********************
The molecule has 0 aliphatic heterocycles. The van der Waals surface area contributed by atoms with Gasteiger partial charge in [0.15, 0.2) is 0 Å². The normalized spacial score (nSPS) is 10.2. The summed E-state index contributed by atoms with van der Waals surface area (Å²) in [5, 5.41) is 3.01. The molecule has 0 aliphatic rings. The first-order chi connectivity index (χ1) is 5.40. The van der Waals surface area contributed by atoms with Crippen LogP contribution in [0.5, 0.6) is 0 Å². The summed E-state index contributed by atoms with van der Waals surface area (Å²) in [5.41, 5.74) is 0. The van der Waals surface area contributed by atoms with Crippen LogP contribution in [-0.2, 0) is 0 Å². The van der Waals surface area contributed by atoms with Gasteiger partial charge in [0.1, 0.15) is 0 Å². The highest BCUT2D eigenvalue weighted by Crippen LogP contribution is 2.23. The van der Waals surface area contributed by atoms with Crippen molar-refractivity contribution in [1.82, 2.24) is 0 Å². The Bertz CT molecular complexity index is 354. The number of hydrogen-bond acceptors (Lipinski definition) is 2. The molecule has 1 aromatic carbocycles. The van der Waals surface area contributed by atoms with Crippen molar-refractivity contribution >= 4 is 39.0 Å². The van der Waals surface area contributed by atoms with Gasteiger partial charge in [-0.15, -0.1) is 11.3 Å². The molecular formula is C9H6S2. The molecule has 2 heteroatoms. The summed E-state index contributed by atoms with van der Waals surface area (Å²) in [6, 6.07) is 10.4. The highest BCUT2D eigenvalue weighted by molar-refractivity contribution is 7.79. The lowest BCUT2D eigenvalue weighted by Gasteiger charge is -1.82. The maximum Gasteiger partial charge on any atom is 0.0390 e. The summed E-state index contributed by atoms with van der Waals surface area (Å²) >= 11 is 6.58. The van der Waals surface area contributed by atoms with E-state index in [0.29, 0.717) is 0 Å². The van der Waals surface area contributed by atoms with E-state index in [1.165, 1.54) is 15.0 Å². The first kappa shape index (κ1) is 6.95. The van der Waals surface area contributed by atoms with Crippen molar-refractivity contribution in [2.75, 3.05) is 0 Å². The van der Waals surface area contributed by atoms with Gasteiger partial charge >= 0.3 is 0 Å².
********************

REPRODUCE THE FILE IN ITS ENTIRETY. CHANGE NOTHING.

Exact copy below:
The molecule has 0 aliphatic heterocycles. The van der Waals surface area contributed by atoms with Gasteiger partial charge in [0.15, 0.2) is 0 Å². The normalized spacial score (nSPS) is 10.2. The summed E-state index contributed by atoms with van der Waals surface area (Å²) in [5, 5.41) is 3.01. The molecule has 0 aliphatic rings. The first-order chi connectivity index (χ1) is 5.40. The van der Waals surface area contributed by atoms with Crippen LogP contribution in [0.5, 0.6) is 0 Å². The summed E-state index contributed by atoms with van der Waals surface area (Å²) in [5.41, 5.74) is 0. The van der Waals surface area contributed by atoms with Crippen LogP contribution in [-0.2, 0) is 0 Å². The van der Waals surface area contributed by atoms with Gasteiger partial charge in [0.1, 0.15) is 0 Å². The highest BCUT2D eigenvalue weighted by Crippen LogP contribution is 2.23. The van der Waals surface area contributed by atoms with Crippen molar-refractivity contribution in [1.82, 2.24) is 0 Å². The Bertz CT molecular complexity index is 354. The number of hydrogen-bond acceptors (Lipinski definition) is 2. The molecule has 1 aromatic carbocycles. The van der Waals surface area contributed by atoms with Crippen molar-refractivity contribution >= 4 is 39.0 Å². The van der Waals surface area contributed by atoms with Gasteiger partial charge in [-0.15, -0.1) is 11.3 Å². The molecular formula is C9H6S2. The molecule has 2 heteroatoms. The summed E-state index contributed by atoms with van der Waals surface area (Å²) in [6, 6.07) is 10.4. The highest BCUT2D eigenvalue weighted by molar-refractivity contribution is 7.79. The lowest BCUT2D eigenvalue weighted by Gasteiger charge is -1.82. The maximum Gasteiger partial charge on any atom is 0.0390 e. The summed E-state index contributed by atoms with van der Waals surface area (Å²) >= 11 is 6.58. The van der Waals surface area contributed by atoms with E-state index in [0.29, 0.717) is 0 Å². The van der Waals surface area contributed by atoms with E-state index in [1.165, 1.54) is 15.0 Å². The first kappa shape index (κ1) is 6.95. The van der Waals surface area contributed by atoms with Crippen molar-refractivity contribution in [2.75, 3.05) is 0 Å². The van der Waals surface area contributed by atoms with Gasteiger partial charge >= 0.3 is 0 Å².